If more than 3/4 of the food in a normal supermarket contains sugar, then suitable meals for the challenge are naturally few and far between. However, we have found that it is quite easy to stay sugar-free if you cook a lot yourself. Ready meals are full of sugar and therefore a real thorn in the side of a successful sugar fast.
We have used these meals and snacks, for example, for life without sugar:
- Vegetable noodle soup and served with bruschetta on homemade bread (made from wholemeal spelt flour, egg and ricotta)
- Ribbon noodles with shrimps & broccoli
- Wholemeal bread with avocado and poached egg
- Porridge / Oatmeal muesli with fruit
- Green salad with tomatoes and avocado bread
- Scrambled eggs with fresh spinach
- Fruit & vegetables or dried fruit
- Organic Crackers
As I said, cooking for yourself is the key to the sugar-free challenge. If you buy products not in bulk but in packaging, then always look very carefully at the list of ingredients. By the way: It is of course difficult to keep up with the sugar fast. live plastic free, as before, but somehow it still worked out well.
How the body reacts to sugar withdrawal
Even though my girlfriend has had similar experiences, I would like to give you an insight into my personal well-being during the 30 days without sugar. Because it doesn't leave you completely unscathed when you suddenly stop consuming sugar. Here are some of my experiences:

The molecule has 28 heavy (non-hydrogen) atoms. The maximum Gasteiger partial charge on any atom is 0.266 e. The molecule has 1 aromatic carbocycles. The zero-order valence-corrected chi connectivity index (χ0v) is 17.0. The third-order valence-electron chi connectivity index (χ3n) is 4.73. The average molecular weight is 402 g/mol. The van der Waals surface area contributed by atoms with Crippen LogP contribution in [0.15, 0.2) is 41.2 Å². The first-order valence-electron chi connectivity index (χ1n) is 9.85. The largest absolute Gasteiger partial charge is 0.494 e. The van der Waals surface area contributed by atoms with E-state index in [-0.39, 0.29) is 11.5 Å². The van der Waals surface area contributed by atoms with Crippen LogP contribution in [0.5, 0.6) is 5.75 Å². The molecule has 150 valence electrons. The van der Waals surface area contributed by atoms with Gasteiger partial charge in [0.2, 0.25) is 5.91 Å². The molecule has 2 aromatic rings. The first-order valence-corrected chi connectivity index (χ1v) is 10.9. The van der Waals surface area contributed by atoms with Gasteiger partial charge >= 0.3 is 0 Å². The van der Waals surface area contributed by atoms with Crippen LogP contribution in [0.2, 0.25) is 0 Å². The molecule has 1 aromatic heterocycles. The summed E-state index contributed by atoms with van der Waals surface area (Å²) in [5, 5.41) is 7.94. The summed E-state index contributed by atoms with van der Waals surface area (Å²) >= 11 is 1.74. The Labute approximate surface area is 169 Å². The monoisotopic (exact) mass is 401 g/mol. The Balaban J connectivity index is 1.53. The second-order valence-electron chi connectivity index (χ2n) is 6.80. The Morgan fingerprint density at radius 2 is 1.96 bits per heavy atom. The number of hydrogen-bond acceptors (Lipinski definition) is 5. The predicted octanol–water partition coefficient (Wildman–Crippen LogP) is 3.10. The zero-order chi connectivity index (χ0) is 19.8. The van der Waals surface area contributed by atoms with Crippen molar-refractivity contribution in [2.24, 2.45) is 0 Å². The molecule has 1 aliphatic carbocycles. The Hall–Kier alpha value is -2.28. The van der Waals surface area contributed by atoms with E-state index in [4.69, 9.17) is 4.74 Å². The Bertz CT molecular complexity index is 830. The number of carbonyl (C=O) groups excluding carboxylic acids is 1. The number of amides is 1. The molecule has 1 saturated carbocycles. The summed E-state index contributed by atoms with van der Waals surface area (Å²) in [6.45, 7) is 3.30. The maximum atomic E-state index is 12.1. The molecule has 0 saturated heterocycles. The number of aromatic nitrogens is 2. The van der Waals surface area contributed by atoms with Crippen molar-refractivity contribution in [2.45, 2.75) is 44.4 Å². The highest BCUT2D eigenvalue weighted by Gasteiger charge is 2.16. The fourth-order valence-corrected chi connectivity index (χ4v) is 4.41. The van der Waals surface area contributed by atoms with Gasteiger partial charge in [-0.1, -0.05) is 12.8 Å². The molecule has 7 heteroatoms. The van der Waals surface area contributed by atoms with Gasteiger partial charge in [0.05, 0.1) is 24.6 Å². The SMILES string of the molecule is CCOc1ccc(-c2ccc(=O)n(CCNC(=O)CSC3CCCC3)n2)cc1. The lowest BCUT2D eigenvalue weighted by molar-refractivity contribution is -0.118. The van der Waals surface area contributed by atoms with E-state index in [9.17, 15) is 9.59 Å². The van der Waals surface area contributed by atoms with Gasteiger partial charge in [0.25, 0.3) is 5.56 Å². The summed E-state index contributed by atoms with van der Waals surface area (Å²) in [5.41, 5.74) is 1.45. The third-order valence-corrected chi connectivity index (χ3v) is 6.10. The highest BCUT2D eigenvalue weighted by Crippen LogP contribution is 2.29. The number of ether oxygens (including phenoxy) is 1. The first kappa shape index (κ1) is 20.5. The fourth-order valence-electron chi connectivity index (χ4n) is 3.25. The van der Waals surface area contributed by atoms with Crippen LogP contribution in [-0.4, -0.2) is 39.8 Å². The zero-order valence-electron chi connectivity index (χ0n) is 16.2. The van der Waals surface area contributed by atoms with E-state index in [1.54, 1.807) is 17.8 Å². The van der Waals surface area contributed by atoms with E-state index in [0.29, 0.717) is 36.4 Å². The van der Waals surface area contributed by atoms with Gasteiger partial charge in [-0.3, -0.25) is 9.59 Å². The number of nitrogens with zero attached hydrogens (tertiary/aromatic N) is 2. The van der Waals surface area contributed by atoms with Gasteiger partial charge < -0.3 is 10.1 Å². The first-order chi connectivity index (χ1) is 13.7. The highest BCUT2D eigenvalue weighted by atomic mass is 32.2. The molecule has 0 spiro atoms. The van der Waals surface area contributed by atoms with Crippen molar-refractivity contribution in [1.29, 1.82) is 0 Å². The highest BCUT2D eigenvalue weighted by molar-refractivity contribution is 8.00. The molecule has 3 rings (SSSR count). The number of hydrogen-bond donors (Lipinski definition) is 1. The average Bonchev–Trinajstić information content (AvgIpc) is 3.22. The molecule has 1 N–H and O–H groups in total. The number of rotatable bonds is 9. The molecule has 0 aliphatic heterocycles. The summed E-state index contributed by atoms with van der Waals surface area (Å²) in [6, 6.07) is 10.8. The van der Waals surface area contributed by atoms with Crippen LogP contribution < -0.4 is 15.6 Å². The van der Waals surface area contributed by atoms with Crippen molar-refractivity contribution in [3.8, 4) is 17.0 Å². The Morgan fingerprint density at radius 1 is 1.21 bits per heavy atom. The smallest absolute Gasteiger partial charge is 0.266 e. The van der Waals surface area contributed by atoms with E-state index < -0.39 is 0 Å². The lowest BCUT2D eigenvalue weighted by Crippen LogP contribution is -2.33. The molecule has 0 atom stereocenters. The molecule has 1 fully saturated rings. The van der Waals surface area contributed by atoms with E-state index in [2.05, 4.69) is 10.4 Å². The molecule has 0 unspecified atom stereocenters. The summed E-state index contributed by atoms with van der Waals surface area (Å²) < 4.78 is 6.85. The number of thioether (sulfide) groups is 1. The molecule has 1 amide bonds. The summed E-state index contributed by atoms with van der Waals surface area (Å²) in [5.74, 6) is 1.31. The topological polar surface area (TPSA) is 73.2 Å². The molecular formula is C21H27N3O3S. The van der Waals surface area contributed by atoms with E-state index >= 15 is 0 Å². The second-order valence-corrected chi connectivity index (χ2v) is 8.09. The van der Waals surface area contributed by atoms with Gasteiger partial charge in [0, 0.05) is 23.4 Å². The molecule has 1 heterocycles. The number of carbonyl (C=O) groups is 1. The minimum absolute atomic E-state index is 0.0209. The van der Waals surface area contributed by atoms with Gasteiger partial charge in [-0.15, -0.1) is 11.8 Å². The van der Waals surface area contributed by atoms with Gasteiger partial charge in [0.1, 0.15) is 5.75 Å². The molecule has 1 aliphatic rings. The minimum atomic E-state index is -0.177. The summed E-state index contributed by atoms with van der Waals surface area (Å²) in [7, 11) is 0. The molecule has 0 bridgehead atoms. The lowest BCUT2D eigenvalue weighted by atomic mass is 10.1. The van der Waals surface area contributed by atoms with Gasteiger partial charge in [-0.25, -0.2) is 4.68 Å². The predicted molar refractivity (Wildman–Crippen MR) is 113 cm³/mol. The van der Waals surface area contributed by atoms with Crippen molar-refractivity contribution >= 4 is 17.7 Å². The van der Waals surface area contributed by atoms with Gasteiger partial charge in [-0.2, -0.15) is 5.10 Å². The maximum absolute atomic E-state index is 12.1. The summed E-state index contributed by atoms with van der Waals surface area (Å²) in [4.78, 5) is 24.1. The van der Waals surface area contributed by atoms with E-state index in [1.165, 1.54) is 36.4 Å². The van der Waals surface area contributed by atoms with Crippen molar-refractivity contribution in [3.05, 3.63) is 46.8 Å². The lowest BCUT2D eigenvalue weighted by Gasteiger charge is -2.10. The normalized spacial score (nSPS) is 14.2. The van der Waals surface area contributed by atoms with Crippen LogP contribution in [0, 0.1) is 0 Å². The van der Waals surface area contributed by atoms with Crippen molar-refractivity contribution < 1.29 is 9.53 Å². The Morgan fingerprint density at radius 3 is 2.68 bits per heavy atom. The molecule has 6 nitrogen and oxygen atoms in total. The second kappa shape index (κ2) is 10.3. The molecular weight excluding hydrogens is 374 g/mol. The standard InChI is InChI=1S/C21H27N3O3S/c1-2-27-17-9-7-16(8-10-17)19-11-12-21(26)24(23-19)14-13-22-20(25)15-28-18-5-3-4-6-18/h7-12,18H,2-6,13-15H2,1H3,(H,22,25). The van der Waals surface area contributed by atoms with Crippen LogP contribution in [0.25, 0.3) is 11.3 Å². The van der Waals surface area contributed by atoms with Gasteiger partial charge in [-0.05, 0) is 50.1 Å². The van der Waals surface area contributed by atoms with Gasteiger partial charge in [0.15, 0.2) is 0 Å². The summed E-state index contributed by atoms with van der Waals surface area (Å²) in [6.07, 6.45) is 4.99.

- Hands were shaking: On about the 6th day of the sugar-free challenge, my body reacted to the sugar fast for the first time. My hands trembled slightly for about 3-4 hours. A clear reaction: my body craves sugar.
- Headache: In the course of the second week without sugar, I also developed a slight headache. Of course, I cannot diagnose whether this was really a consequence of the sugar withdrawal.
- Body adapts: Even if these experiences make it seem like I was doing badly, it wasn't all that bad. My body eventually accepted that it was no longer getting added sugar. From the third week onwards, I no longer had any problems giving up sugar. I got to know enough sugar-free meals and no more physical complaints.
Like your It remains to be seen how your body will react to a sugar-free lifestyle. It also depends, for example, on how much sugar you usually consume in your everyday life. I can only give you my personal opinion here - but it's best to find out for yourself.
30 days without sugar - our experience
It's definitely worth giving in to these 30 days without sugar. Some people will find it really easy, others will find it difficult. But in the end, you will have gained valuable experience of life without sugar. Your body will usually confirm that you were addicted to sugar without realizing it. Then it will thank you for reducing your sugar intake so much.
Avoiding sugar will help you do thisWe need to question products even more and give preference to healthier and more environmentally friendly products. For example, are ready meals simply loaded with sugar so that we become addicted to them and buy them regularly? Or does the added sugar only have a taste purpose without any commercial ulterior motive?
No matter what the reason is: since the sugar-free experiment, we have significantly reduced our personal sugar consumption.
We are looking forward to your experiences, questions and ideas about sugar-free living. Just leave us a comment.
PS: Have you ever looked into a vegan diet? Find out, for example, in the article Nutrition & Environmentwhat impact your meals have on nature. If you are more interested in the plastic-free life itself, then I recommend my Plastic-free book for beginners.